“We’re on a Break. Should I Confront Him about Whether He’s Seeing Anyone?”

My boyfriend, “Ryan” and I had been dating for ten months but ultimately had to SORT OF end things because we were both moving to faraway places for our careers and neither of us was particularly keen on doing long-distance. However, I say SORT OF because our communications with each other are pretty much the same as before, even using our nicknames for each other from the relationship.

Before we left each other, we agreed that this wouldn’t be a long-distance relationship and we’d be taking a “break,” although there are no plans for getting back together. We may end up in the same place in two to three years, but that’s a long time away and nothing is confirmed; I don’t like to dwell on maybes.

Ryan says he’s someone who lets go very easily, and I believe it. He’s also someone who enjoys…a good old romp. I can’t stop him from seeing other people, but should I confront him about the way we’re communicating, especially if he’s going to be sleeping with other people? There’s a large time difference between us now, and whenever he’s unresponsive, my mind goes into overdrive and I assume he’s with someone else. To be clear, it’s been about a month since we left each other.
Finally, he’s someone who dislikes uncomfortable conversations (who doesn’t, to be fair) but I’m all about open communication. This is no doubt a question and conversation that would make him uncomfortable, and I’ve held off on talking about this with him only because I don’t want him to be avoidant (both now and in the future). Should I just let it go and gradually stop communicating with him? This approach would work only in the sense that I’m very good at letting time deal with things. Lastly, I’m someone who has her head on straight and am very independent. I’m not a crazy ex, but I am a chronic over-thinker, which has always been my downfall. — Over-Thinker

The honest, open conversation you need to have is with yourself. What is it that you actually want here? What is it you don’t want? If a long-distance relationship is something you DON’T want and now, after a month of communicating with Ryan, you have learned that the boundary between “we’re in a relationship” and “we’re just friends” is very unclear, then you need to stop communicating for a while.

If the thought of that is heartbreaking and you decide that what you want even less than a long-distance relationship with Ryan is no relationship at all, then that’s how you start a conversation with him. He may want or not want the same things as you, but at least you will have clarity and can form or break boundaries that are actually consistent with your needs.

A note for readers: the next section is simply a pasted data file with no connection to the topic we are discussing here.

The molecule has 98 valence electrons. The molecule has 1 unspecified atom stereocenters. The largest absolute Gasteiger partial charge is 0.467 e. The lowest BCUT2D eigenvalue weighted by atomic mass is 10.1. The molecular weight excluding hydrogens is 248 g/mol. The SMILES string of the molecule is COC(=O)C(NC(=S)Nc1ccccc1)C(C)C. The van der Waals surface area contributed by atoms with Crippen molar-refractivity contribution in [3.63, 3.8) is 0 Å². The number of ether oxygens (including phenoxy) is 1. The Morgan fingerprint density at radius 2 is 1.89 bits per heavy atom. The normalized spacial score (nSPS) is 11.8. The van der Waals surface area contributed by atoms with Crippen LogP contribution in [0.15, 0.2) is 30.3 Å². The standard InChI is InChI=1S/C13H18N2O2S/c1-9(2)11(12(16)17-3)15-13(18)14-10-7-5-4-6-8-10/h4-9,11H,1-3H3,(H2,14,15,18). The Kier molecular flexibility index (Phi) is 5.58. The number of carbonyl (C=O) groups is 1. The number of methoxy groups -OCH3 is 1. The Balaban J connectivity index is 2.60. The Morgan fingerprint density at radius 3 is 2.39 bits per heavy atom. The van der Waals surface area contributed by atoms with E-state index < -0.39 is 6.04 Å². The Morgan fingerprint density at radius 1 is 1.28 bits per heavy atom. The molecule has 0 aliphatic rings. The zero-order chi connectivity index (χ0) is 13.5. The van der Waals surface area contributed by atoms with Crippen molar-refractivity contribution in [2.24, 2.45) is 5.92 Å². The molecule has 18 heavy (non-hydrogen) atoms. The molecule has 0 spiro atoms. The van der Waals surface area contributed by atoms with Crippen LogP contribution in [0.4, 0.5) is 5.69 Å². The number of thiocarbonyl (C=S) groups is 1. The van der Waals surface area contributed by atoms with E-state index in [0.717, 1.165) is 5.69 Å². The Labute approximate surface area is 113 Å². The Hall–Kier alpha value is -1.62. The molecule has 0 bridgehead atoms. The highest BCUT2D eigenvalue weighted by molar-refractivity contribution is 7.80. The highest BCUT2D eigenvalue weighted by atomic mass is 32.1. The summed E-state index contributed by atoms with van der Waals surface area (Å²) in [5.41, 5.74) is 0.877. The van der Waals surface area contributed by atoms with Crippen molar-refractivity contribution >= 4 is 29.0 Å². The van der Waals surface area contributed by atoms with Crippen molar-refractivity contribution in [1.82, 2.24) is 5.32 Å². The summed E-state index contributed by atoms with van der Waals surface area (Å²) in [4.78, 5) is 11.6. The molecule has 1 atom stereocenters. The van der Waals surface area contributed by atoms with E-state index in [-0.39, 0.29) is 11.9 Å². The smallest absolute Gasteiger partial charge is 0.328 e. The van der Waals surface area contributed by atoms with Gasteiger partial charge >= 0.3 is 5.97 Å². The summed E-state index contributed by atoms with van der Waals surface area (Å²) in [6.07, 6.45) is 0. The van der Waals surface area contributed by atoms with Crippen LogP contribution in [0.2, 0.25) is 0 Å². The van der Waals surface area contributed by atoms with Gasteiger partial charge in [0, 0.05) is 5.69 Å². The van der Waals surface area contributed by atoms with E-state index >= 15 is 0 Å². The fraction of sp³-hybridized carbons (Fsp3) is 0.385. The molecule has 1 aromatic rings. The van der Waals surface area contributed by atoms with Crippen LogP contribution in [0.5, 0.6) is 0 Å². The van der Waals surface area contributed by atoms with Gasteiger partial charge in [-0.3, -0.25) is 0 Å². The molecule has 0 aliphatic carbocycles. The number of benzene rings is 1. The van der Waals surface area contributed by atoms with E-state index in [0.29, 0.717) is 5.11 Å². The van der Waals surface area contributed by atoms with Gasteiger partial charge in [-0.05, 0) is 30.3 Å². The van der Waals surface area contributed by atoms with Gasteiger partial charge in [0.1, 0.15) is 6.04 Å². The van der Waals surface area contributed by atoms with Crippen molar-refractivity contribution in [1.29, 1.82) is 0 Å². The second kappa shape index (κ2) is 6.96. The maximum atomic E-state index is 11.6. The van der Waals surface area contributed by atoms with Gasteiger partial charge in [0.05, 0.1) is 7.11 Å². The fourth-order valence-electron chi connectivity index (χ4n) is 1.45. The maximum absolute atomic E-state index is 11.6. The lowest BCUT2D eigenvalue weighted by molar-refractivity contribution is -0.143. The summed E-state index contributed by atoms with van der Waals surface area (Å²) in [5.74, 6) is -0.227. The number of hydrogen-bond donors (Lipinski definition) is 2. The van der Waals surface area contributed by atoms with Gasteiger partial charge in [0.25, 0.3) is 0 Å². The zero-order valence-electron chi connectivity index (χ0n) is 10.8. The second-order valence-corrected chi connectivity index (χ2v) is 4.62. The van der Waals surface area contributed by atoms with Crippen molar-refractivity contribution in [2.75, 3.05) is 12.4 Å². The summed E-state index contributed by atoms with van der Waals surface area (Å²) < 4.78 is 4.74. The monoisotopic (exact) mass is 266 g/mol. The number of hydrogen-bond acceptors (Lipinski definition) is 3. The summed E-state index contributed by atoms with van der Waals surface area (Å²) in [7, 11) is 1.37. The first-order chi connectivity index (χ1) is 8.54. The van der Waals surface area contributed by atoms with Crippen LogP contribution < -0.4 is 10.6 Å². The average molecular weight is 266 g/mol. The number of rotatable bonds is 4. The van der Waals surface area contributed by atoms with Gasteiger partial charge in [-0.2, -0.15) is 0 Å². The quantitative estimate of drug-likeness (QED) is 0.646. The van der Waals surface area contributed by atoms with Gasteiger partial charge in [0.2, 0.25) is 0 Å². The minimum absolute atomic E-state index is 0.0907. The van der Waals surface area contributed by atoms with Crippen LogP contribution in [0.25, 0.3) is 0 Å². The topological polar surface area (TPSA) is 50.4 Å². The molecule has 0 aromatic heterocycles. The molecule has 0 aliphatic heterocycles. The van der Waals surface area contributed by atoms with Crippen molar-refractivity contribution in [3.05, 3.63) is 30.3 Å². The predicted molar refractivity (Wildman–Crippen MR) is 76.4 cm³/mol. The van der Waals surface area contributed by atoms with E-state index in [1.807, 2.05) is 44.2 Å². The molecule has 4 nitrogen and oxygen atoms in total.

Maybe you need some perspective here. It can be easy to lose sight of the larger picture when we’re inside of it and feeling all the feelings. I’m outside your picture feeling none of the feelings but familiar with what those feelings are. This is how I see it from where I sit: If you continue communicating with Ryan as you are, with no break, you are essentially in a long-distance relationship. You will continue to feel some possession of Ryan’s time and be tortured by the thought of where he is and who he’s with when he’s not communicating with you.

You may feel pressure or desire to fill your own time with someone else to distract you from these feelings. There may be some temptation to make him feel the same jealousy you feel. This isn’t a given, of course, and it’s not necessarily how others in your boat would react, but your feelings over the past month, articulated very well in your letter above, suggest that this is how things would play out.

The alternative is that you for real break up. None of this ambiguous “we’re on a break” stuff that keeps you feeling possessive of each other (or you at least feeling possessive of Ryan). There’s a clear-cut boundary – you both know it, see it, feel it, and, hopefully, respect it. You stop communication, at least temporarily (three months to start and then see how you feel, testing the waters with a few texts or short phone calls). You see what it is to really be without each other, how it feels to be apart not just in body but in communication, too. You let yourself grieve the ending, the loss of this important relationship, and you begin to move on. If it’s true that you both can let go easily, that you don’t like to dwell on “maybes,” that you’re able to let “time deal with things,” then let time do its thing. Let the time and distance do its thing.

The thing with time and distance is that it gives answers we sometimes may not expect. There may be heartache in those answers – especially if you realize you want something that is no longer available to you. But time and distance also heals, and with the healing comes clarity – a “knowing” that sure beats the ambiguity of the moment you’re currently in. So, the tl;dr version: There is no “sort of” ending things. You either end things or you don’t. What is it you want to do here? If you know what you want, say it and pursue it. If you don’t know what you want, time and distance will tell you.

***************Follow along on Facebook,  and Instagram. If you have a relationship/dating question I can help answer, you can send me your letters at wendy(AT)dearwendy.com.


  1. Bittergaymark says:

    It amazes me how so very few people actually grasp or even vaguely understand what “Being on a break” truly means.


  2. You’re not “on a break.” You broke up. You’re not in a relationship. That’s what y’all decided. There isn’t anything to “confront.” (Lawd, how I’d love to get rid of that word.)

    Also, you said “Ryan is someone who… ” a couple of times. You aren’t nearly as independent as you think if you’re basing your behavior on who Ryan supposedly is. What do YOU want? Who cares if Ryan is uncomfortable, or Ryan likes a romp, or whatever. What do YOU want?

    Anyway, there’s no such thing as “on a break.” You can’t bookmark someone and come back to them (years?!) later. It didn’t work out. Move on.

  3. “On a break” has the same immature connotations to me as when people put their FaceBook status as “complicated.”

  4. Bittergaymark says:

    I disagree. You can be on a break. Only You have to then accept it means NOT acting like you’re still together.

    Maybe straight people lack the ability to do this? I dunno. That said I do know lots of gay couples that have done this successfully while having to move to places far apart and started up a few years later. It can be done.

    But only if you have the maturity to do it.


    1. Prognosti-gator says:

      BGM, I don’t think it is a difference in gay/straight relations, it has to do with what the word “break” actually means.

      Generally, a “break” is a temporary pause. When there’s a commercial break in your show on TV, you KNOW the show is coming back, there is no doubt. If someone is playing music and after a song says they’re taking a break, you expect they’ll be back in a few minutes. If they said they were taking a break and never came back, you wouldn’t still call it a break, you’d say they left.